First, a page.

Frank writes, “For Dostoevsky, it was a moral-psychological necessity of the human personality to experience itself as free.” It is necessary to say also that his hard fought conviction, on the far side of his battle with doubts to the contrary, is that the human soul is free, and is that by virtue of Christ. The inescapably Christian logic that permeates his work, and especially Karamazov, is discovered in the two sayings of Jesus: “I am the way, the truth, and the life” and “You will know the truth and the truth will make you free.” Man is free to choose good and evil. That, too, is part of the dignity of being human. Thus Dostoevsky writes that, if criminals are not punished, “you only plant cynicism in their hearts, you leave them with a seductive question and with contempt for you yourself.” Frank criticizes that as a “sanctimonious plea” for punishment in order to uphold “age-old inherited pieties of the Russian people.” I think not. What Dostoevsky insists upon upholding is the moral agency of the human person.

Frank applies his master template of “reason versus irrational faith” in his interpretation of Father Zosima’s critique of rationalistic socialism. He says Zosima is criticizing those who “rely on reason alone,” but he is in fact criticizing the irrationality of their view of reason. “They have,” says Zosima, “more fantastic dreams than we. They aim at justice but, denying Christ, they will end flooding the earth with blood.” Indeed, “were it not for Christ’s covenant, they would slaughter one another down to the last two men on earth,” and then the last two would kill one another in their fantastic effort to establish the rule of reason apart from the truth of Christ. In our awareness of the consequences of communism’s “scientific” doctrine of history in terms of “dialectical materialism” and other rationalist fancies, Dostoevsky, speaking through Fr. Zosima, seems startlingly prescient.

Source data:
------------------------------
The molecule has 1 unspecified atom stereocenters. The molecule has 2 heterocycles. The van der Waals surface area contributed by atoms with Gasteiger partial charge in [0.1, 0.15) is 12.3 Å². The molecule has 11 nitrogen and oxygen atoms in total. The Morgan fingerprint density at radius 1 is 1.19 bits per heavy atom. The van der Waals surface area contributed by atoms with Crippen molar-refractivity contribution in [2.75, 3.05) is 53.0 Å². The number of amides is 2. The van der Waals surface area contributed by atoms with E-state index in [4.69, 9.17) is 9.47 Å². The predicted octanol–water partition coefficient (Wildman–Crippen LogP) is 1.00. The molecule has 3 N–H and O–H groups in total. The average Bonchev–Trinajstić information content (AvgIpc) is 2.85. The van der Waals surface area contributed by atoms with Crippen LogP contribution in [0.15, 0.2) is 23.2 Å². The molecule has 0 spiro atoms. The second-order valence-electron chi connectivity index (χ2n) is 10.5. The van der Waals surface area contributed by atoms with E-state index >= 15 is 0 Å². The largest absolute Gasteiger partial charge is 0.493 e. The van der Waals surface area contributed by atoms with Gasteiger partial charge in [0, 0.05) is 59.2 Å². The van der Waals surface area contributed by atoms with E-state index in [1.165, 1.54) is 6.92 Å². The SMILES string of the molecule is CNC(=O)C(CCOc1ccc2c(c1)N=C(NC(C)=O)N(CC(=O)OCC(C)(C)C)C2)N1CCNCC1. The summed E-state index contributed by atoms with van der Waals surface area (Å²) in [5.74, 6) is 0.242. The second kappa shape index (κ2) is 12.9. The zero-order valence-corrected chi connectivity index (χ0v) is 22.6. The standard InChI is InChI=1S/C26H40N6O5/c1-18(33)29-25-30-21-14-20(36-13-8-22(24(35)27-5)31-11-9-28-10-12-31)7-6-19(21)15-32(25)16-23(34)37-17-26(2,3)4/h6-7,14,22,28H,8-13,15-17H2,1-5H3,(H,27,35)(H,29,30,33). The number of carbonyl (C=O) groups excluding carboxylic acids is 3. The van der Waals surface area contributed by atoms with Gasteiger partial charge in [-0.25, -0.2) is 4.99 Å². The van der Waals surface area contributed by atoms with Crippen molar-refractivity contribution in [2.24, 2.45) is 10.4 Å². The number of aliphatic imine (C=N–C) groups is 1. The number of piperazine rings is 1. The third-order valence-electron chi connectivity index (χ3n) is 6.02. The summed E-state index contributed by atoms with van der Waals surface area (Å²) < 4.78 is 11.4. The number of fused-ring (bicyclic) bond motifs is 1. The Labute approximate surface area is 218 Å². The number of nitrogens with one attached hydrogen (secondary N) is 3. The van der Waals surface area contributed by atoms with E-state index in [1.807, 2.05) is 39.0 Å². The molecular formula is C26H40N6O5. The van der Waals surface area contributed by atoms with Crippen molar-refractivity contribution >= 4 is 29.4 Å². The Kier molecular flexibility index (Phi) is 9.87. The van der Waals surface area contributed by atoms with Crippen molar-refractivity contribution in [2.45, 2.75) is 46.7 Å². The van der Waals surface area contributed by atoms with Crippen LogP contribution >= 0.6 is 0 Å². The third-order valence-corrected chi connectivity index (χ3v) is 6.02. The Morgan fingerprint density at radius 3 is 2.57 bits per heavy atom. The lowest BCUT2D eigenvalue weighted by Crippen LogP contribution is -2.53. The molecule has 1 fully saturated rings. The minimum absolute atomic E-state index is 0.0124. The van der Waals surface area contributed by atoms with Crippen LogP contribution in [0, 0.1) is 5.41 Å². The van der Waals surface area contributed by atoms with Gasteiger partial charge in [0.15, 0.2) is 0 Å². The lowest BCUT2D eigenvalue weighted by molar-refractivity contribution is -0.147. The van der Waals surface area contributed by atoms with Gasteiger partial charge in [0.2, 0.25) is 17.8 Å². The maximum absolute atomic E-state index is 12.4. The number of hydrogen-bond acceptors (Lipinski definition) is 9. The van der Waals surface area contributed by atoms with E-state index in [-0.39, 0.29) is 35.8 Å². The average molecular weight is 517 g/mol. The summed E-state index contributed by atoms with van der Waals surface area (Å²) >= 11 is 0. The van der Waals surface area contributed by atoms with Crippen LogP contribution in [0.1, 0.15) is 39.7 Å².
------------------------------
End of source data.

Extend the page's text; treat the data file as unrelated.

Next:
Frank writes that Karamazov is about “the moral-psychological struggle of each of the main characters to heed the voice of his or her own conscience, a struggle that will always remain humanly valid and artistically persuasive whether or not one accepts the theological premises without which, as Dostoevsky believed, moral conscience would simply cease to exist.” Frank is right about conscience as a witness to human freedom in Dostoevsky’s thought, but I expect Dostoevsky would be exceedingly impatient with Frank’s essentially aesthetic treatment of conscience apart from the truth to which conscience testifies. Similarly, in the haunting account of Ivan’s dialogue with the devil—whether in his fevered imagination or at some other level of reality—the devil taunts Ivan with the fact that his Euclidian rationality cannot account for his determination to help his brother Dimitry. “You are going to perform an act of heroic virtue and you don’t believe in virtue; that’s what tortures you and makes you angry, that’s why you are so vindictive.” And that’s why, Dostoevsky would have us understand, Ivan’s version of reason is so irrational.

The Majestic Legend